Biblical Inerrancy -- By: Stephen L. Andrew

Journal: Chafer Theological Seminary Journal
Volume: CTSJ 08:1 (Jan 2002)
Article: Biblical Inerrancy
Author: Stephen L. Andrew


Biblical Inerrancy

Stephen L. Andrew*

[*Editor's note: Stephen L. Andrew (M.A. George Washington University; M.A. Claremont Graduate University) is pursuing an M.A. in Theology at Fuller Theological Seminary, where he concentrates on Biblical Studies and Theology. He can be reached at steve_andrew@cp.fuller.edu.]

Introduction

This article first examines the history of the debate over biblical inerrancy within modern evangelicalism. Second, it examines traditional arguments both for and against inerrancy. We will demonstrate that inerrancy is an important doctrine to promote and defend, but caution is urged in choosing arguments to support it. Not all arguments for inerrancy are valid.

At the outset it seems appropriate to consider definitions that have been offered for the doctrine of inerrancy. Paul D. Feinberg presents an excellent definition from the perspective of an advocate:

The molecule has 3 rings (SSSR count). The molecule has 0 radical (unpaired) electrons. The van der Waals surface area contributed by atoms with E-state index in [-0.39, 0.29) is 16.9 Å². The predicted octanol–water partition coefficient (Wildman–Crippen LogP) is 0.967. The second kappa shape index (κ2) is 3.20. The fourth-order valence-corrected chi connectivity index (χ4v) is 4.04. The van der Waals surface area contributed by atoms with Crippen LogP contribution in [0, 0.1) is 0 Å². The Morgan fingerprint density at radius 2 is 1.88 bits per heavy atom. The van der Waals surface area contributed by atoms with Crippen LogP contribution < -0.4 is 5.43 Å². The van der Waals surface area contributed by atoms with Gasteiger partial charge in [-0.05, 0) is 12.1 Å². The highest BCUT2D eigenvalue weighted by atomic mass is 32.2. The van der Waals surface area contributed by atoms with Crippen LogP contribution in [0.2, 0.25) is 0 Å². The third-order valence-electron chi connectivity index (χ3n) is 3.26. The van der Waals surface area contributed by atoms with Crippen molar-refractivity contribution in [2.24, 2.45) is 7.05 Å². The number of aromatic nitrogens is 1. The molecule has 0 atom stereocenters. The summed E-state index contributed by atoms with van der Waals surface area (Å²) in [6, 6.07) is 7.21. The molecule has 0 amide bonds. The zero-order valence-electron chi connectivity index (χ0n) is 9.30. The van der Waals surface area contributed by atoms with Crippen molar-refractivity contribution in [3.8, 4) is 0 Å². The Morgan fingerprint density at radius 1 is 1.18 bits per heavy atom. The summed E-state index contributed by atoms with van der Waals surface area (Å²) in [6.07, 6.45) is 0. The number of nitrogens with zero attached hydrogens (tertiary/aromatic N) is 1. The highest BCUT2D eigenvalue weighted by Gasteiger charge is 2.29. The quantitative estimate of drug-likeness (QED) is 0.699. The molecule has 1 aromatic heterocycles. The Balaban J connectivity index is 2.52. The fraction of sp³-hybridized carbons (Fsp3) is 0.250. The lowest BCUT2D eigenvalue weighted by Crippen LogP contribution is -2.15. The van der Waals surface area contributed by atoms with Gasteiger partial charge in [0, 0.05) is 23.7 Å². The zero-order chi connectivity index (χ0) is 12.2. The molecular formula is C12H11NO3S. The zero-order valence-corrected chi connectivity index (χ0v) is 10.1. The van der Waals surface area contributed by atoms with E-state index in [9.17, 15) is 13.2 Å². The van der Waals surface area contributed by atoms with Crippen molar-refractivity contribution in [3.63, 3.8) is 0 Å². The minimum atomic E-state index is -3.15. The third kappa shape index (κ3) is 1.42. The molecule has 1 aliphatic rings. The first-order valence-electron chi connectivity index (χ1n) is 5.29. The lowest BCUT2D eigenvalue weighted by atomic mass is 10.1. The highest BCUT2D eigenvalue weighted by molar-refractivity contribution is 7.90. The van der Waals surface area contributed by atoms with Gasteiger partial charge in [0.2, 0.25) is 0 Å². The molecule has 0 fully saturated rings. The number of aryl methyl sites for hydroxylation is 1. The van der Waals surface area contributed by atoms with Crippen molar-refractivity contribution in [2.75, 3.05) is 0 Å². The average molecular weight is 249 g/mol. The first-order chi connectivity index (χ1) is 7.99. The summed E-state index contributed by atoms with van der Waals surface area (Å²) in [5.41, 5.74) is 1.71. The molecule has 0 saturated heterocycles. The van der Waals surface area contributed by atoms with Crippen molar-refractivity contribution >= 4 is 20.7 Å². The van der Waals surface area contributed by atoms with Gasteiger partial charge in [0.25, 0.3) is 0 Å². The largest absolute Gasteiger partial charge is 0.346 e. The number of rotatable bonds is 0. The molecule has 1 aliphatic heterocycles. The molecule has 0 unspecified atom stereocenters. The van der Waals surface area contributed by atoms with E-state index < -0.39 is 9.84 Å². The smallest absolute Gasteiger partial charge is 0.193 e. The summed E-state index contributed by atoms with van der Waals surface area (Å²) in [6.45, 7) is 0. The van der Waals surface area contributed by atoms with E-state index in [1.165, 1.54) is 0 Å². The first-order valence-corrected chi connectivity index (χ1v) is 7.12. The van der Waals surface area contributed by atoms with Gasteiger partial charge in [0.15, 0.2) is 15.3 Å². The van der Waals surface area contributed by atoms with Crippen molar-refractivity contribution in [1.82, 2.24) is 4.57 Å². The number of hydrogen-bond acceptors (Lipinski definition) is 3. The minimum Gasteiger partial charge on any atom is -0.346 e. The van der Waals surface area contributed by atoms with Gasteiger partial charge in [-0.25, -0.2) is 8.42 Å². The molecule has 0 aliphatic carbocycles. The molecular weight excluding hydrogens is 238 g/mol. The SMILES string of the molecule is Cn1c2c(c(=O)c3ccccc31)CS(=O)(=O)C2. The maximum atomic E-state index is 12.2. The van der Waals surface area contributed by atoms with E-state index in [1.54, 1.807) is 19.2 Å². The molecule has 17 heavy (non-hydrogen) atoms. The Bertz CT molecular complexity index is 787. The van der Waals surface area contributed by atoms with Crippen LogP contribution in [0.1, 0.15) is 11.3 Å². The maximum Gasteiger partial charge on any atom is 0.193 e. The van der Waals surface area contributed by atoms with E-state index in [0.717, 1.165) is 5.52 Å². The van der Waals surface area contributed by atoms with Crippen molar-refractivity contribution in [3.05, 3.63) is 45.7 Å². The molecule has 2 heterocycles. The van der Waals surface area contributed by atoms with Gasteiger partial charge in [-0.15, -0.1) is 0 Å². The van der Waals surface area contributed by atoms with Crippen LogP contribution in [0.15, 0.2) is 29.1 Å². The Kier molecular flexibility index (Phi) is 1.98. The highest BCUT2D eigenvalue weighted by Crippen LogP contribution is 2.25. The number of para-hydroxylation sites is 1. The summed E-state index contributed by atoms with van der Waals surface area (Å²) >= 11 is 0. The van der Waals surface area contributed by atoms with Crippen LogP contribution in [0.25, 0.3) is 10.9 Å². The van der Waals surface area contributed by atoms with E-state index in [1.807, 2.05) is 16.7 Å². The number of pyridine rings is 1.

Inerrancy means that when all facts are known, the Scriptures in their original autographs and properly interpreted will be shown to be wholly true in everything that they affirm, whether that has to do with doctrine or morality or with the social, physical, or life sciences.1

Article XII of the Chicago Statement on Biblical Inerrancy offers a similar affirmation in support of the doctrine:

We affirm that Scripture in its entirety is inerrant, being free from all falsehood, fraud, or deceit.

We deny that Biblical infallibility and inerrancy are limited to spiritual, religious, or redemptive themes, exclusive of assertions in the fields of history and science. We further deny that scientific

hypotheses about earth history may properly be used to overturn the teaching of Scripture on creation and the flood.2

For the purposes of this article, we shall understand “inerrancy” in light of both of the above definitions.

Alternative understandings of inerrancy have been proposed. Millard Erickson has identified at least three theories. The first is “absolute inerrancy,” which is represented by the preceding definitions. The second is “full inerrancy,” represented by Roger Nicole and arguing that historical and scientific matters are “correct” but “not necessarily exact,” because they are only “popular descriptions.” Finally, there is “source inerrancy,” represented by Edward J. Carnell and Everett F. Harrison; they argue that inerrancy guarantees “only an accurate reproducing of the sources which the Scripture writer employed, but not a correcting of them.”3

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